On May 26, the Honduran Supreme Court upheld a 2013 law that would in effect cede control of sovereign territory to foreign investors under the guise of Zones for Employment and Economic Development (ZEDEs). Known as model cities or charter cities, ZEDEs are investor-friendly enclaves governed by their own judiciaries, laws and security apparatus. By relinquishing control of key state functions to foreign investors, the arrangement allows corporations to circumvent local laws and business practices.
While the notion of special development zones is not new, the political and historical context of the Honduran case raises particular alarm. New York University economist Paul Romer initially suggested the charter cities model to Honduran authorities as a way to promote economic development. Romer argued that entrenched interests and corruption eclipsing a more egalitarian and effective model of development were hampering the country’s economic growth. To correct this, charter cities would be set up on uninhabited land, and the resulting semi-autonomous regions would start with a clean legislative, judicial and political slate to create environments conducive to attracting foreign capital and expertise.
The genesis of the ZEDE law speaks volumes about the integrity of Honduran institutions. In 2011 the country’s legislature created Special Development Regions (REDs) to implement Romer’s proposal. The following year, four out of five Honduran Supreme Court justices found the RED law unconstitutional. In December 2012, in a process rife with procedural irregularities that many called a technical coup, the four judges were removed from the bench and replaced with jurists who were amenable to massive privatization schemes. The only judge who was in favor of the RED law, Oscar Chinchilla, is now the country’s attorney general. The 2013 legislation, which the court upheld in May, is a slightly revised version of the RED law that was initially deemed unconstitutional.
Those unfamiliar with Honduran politics and history may view the ZEDEs as promising and innovative anti-poverty measures for a country with weak democratic institutions and anemic economic growth. Appeals to employment and development also suggested that the poor and jobless are the ZEDEs’ intended beneficiaries. But the model essentially offers large swaths of Honduran territory to the highest bidder, setting the stage for unprecedented corporate plunder.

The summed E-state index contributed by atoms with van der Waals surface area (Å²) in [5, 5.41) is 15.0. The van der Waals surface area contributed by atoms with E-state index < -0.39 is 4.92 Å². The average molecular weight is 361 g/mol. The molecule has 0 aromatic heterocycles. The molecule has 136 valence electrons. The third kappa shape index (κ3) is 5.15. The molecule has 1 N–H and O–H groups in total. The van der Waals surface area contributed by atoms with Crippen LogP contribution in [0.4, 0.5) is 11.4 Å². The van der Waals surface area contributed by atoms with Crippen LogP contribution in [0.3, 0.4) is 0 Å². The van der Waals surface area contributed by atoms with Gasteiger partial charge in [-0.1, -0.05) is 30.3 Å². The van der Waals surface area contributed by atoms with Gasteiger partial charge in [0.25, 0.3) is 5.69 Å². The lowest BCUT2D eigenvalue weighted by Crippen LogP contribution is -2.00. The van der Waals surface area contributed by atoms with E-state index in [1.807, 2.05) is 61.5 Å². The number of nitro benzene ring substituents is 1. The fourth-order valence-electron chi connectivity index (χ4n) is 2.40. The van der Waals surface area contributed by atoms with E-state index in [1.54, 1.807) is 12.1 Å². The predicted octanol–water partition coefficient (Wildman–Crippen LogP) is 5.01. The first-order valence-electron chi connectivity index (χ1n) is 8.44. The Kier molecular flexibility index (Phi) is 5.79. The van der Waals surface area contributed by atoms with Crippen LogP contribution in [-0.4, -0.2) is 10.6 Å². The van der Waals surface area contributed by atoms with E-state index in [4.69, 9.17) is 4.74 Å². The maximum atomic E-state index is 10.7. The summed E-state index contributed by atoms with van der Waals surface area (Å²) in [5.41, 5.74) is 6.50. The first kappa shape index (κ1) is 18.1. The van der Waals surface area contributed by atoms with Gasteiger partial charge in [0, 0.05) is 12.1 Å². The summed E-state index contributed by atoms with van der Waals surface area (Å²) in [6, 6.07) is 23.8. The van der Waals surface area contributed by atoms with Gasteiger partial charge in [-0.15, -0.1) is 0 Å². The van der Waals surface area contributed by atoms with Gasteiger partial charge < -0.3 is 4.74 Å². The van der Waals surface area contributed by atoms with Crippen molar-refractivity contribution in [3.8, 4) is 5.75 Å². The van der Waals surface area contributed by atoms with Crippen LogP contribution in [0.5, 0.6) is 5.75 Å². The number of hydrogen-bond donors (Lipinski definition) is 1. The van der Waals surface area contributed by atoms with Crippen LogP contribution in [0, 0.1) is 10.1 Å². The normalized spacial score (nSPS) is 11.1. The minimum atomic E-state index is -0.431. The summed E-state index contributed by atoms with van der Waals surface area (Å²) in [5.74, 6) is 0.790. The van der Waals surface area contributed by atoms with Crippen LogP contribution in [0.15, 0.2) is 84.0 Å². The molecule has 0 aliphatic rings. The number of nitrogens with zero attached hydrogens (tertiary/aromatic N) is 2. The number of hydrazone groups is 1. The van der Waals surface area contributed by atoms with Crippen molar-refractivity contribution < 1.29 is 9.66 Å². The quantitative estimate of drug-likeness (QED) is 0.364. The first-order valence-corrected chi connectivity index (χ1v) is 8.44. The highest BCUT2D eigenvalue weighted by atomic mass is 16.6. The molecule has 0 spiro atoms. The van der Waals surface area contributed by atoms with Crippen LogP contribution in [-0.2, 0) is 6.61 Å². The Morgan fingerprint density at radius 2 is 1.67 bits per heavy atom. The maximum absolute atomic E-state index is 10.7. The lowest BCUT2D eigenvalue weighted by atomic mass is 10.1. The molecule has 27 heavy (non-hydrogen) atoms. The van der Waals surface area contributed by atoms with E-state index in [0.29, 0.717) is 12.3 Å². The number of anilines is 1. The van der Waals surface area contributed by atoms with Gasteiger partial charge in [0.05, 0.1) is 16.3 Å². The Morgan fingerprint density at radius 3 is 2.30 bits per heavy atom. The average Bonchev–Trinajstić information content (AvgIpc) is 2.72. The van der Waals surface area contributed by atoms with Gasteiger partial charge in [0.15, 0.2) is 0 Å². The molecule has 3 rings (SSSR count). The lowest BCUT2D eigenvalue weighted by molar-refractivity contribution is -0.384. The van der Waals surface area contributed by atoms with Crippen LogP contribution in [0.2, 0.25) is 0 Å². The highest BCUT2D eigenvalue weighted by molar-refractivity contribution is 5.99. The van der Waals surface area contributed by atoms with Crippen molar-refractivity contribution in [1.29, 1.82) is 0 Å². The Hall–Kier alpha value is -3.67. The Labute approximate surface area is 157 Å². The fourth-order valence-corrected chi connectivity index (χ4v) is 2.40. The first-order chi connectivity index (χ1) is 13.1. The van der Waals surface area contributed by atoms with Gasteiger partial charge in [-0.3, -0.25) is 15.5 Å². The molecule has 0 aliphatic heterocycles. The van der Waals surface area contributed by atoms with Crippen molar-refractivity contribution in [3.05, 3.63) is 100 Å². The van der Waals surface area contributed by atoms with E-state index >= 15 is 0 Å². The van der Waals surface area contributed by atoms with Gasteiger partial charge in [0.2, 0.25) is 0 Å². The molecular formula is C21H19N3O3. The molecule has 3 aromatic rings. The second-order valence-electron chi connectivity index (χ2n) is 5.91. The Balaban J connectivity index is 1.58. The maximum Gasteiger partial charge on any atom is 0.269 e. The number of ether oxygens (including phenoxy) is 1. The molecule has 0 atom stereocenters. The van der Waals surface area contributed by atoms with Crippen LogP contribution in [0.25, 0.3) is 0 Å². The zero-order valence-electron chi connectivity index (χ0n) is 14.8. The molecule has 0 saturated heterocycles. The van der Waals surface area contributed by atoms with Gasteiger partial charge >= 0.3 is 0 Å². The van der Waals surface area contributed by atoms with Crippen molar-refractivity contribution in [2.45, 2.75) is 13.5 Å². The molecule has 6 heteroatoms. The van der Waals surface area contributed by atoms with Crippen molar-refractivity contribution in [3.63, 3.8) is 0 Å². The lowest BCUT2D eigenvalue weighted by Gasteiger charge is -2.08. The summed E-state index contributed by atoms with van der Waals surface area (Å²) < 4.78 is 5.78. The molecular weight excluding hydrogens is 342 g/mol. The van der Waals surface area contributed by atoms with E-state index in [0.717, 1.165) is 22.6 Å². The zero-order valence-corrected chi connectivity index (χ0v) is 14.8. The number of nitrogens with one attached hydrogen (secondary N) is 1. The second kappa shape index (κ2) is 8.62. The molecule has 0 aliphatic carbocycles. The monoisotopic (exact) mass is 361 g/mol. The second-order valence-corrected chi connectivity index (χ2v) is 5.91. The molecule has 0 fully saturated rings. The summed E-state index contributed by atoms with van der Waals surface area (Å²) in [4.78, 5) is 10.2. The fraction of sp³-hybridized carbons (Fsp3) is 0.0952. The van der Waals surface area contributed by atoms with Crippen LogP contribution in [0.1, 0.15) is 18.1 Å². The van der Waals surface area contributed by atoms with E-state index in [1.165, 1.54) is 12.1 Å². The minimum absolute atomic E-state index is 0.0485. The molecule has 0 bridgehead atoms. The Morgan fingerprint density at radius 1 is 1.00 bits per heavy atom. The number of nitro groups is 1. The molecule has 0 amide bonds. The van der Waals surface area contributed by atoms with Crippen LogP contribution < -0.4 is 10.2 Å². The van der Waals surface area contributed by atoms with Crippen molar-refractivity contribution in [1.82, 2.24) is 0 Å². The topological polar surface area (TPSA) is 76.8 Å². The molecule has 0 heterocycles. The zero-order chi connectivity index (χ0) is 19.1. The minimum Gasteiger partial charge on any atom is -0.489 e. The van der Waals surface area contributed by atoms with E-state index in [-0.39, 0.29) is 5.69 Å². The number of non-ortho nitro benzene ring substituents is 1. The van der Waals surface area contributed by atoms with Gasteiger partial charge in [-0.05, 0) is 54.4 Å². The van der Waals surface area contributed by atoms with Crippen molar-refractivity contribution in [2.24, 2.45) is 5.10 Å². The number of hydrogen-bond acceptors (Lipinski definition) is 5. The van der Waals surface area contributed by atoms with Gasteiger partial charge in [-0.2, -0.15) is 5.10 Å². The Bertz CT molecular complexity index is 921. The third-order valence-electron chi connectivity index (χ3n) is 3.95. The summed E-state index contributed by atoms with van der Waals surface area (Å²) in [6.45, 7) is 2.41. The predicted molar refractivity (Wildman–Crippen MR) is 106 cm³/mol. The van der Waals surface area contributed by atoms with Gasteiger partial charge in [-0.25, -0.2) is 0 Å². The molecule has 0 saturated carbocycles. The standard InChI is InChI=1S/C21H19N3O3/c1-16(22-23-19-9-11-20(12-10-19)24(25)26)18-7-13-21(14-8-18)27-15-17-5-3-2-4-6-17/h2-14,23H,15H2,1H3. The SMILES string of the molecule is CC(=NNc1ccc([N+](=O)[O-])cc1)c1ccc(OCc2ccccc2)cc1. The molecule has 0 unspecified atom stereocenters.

Critics claim that model cities are yet another iteration of neocolonial ideas. Some observers even likened the project to the “shock doctrine” policies developed by economist Milton Friedman and his colleagues at the University of Chicago’s economics department who advocated for less regulated, libertarian free markets.
History of neoliberal reforms
Latin America has long been at the receiving end of such tired ideas and experimentation. In the 1970s, neoliberal economists and the U.S. government aggressively promoted these policies in Chile. Analysts still debate the lasting economic consequences of the reforms, but their implementation undeniably accompanied Chile’s descent into an era of state tyranny. Similarly, neoliberal policies instituted in Honduras starting in the 1980s have contributed to misery for its masses.
Romer argued that his proposal contained safeguards and lacked the coercive elements of other neoliberal economic reforms. For example, he argued that model cities would be placed only in uninhabited areas and that people have the option to move into these zones and then leave if they don’t like the arrangement. But under the latest ZEDE law, these zones may even be set up where people currently live. Romer eventually withdrew from the initiative in 2012, citing the Honduran government’s lack of transparency, which he considered integral to the project. But his concept took on a life of its own, albeit with even fewer protections than what he envisioned.